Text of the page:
[spoiler] Janeway sets the collision course with Red Foreman's ship.  Tuvok, disobeying Janeway's orders, beams her off Voyager before the collision and reactivates his ship's temporal shielding.  The Zahl, who was the race that they originally came in to contact with gives the senior staff of Voyager a ship to get them on the way back home.  Once they leave the sector, they start running across former Voyager crew in the next season, slowly reuniting Voyager's family.  Now with Tuvok with amazing movie-era LaForge ocular implants!  Sure, it's not USS Voyager anymore, but there's some of that change that Voyager desperately needed. [/spoiler]
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Frocto

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Re: Star Trek
« Reply #73 on: May 19, 2010, 07:38:42 PM »

While watching Lexx's musical episode, one of my friends suggested TNG should have had a musical episode.

I'll just put that one out there.
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JDigital

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Re: Star Trek
« Reply #75 on: May 19, 2010, 09:39:46 PM »

Fun trivia! The writer of episode Threshold (Janeway and Paris turn into newts) was written by the producer of the sci-fi series Threshold.

Threshold was probably the stupidest episode of all Star Trek. They invent Warp 10, but never use it again. They fix Janeway and Paris just by beaming them through the transporter buffer, but never use this technique again. Quote from the writer:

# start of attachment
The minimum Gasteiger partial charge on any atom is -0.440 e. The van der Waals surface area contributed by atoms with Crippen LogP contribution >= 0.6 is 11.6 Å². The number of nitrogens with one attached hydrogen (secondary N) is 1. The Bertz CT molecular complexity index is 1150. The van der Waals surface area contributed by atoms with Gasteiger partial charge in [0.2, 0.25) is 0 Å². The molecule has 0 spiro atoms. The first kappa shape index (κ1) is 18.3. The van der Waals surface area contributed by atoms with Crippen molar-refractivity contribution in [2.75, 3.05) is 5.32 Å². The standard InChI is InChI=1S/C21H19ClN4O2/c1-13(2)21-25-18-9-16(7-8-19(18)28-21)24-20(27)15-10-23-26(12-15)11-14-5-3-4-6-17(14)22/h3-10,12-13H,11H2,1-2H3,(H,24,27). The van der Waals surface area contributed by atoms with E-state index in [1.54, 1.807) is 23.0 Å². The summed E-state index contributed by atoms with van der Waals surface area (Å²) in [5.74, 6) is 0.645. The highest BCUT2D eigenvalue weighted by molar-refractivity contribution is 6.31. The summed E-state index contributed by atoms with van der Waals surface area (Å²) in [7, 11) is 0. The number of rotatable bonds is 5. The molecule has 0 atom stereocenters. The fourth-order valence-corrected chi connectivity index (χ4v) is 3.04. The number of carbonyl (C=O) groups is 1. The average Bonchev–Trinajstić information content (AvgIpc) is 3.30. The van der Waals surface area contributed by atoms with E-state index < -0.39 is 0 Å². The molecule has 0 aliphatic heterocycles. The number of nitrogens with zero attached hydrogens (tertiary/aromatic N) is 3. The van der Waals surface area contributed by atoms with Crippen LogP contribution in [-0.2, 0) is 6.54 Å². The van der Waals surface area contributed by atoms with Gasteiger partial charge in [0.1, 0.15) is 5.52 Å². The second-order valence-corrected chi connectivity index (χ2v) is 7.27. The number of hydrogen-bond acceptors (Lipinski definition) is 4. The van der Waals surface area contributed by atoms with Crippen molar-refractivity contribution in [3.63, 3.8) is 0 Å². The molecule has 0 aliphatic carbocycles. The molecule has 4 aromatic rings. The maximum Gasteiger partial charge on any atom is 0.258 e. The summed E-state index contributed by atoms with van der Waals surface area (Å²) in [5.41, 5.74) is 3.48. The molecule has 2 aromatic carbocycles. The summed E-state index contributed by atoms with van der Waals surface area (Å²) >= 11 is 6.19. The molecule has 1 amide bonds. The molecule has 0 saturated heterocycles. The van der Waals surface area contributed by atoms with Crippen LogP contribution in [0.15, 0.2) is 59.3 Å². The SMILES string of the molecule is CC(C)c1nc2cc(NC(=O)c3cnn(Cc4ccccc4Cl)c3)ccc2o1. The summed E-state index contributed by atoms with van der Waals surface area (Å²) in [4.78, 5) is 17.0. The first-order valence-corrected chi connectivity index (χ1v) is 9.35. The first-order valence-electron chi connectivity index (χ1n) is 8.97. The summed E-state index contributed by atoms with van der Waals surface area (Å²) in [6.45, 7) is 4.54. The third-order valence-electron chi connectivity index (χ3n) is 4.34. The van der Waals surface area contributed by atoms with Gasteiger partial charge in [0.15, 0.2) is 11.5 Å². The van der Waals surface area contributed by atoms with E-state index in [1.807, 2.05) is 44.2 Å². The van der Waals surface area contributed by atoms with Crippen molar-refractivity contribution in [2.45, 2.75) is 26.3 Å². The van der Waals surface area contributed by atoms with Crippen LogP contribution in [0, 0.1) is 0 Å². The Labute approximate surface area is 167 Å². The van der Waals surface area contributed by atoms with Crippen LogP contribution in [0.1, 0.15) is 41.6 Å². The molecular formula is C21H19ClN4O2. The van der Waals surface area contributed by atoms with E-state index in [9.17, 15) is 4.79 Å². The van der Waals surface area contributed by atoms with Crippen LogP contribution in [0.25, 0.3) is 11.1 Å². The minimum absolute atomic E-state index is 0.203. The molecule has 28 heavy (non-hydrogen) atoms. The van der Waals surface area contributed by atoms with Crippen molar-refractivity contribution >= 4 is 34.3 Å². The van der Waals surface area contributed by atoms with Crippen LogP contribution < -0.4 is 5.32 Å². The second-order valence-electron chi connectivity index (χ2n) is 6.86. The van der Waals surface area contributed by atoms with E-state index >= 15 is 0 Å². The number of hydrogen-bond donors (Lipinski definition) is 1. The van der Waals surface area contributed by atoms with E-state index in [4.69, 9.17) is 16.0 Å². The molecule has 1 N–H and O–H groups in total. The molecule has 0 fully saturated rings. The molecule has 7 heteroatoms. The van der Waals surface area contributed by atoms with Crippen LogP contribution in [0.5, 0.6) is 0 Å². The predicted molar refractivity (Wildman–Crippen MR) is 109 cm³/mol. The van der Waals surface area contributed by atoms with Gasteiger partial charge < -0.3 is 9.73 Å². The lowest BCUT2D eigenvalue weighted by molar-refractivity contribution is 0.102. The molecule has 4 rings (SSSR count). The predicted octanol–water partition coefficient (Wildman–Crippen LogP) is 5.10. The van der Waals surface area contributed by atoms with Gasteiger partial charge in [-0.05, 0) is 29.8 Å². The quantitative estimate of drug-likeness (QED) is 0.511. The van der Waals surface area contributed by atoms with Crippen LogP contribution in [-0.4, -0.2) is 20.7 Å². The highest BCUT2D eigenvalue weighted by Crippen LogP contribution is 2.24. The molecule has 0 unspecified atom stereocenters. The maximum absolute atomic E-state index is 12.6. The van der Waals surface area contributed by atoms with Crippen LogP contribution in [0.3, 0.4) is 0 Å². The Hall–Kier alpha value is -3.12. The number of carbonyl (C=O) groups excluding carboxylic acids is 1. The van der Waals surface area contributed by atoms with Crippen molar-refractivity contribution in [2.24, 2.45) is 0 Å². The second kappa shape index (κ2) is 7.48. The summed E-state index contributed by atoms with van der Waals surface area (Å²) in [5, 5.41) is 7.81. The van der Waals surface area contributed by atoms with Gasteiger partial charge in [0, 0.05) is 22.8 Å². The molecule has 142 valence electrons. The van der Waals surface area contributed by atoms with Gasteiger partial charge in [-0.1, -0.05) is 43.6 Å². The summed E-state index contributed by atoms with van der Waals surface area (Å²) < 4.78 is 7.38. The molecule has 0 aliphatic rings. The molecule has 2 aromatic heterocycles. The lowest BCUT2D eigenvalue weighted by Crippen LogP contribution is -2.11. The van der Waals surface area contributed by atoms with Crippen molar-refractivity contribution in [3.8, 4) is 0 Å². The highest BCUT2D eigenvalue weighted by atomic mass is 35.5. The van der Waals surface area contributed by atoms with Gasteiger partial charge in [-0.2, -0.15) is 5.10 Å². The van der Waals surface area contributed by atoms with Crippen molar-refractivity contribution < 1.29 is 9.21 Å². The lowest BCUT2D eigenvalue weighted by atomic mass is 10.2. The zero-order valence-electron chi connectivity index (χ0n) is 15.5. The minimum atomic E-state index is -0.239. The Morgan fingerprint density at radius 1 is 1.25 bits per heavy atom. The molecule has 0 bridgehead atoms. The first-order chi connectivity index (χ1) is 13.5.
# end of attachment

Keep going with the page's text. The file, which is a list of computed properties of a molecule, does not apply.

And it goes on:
Quote
"I wrote the episode, or at least the teleplay. It's a terrible episode. People are very unforgiving about that episode. I've written well over a hundred episodes of Star Trek, yet it seems to be the only episode anyone brings up, you know? "Brannon Braga, who wrote Threshold!" Out of a hundred and some episodes, you're gonna have some stinkers! Unfortunately, that was a royal, steaming stinker. And... it had some good intentions behind it. It had a good premise, breaking the warp 10 barrier. I don't know where this whole "de-evolving into a lizard" thing came from. I may have blocked it out. I think I was trying to make a statement about evolution not necessarily being evolving toward higher organisms, that evolution may also be a de-evolution. You know, we kind of take it for granted that evolution means bigger brains, more technology, you know, more refined civilization. When in fact, for all we know, we're evolving back toward a more primordial state. Ultimately, who can predict? Unfortunately, none of this came across in the episode. And all we were left with were some lizard... things crawling around in the mud. So. It was not my shining moment."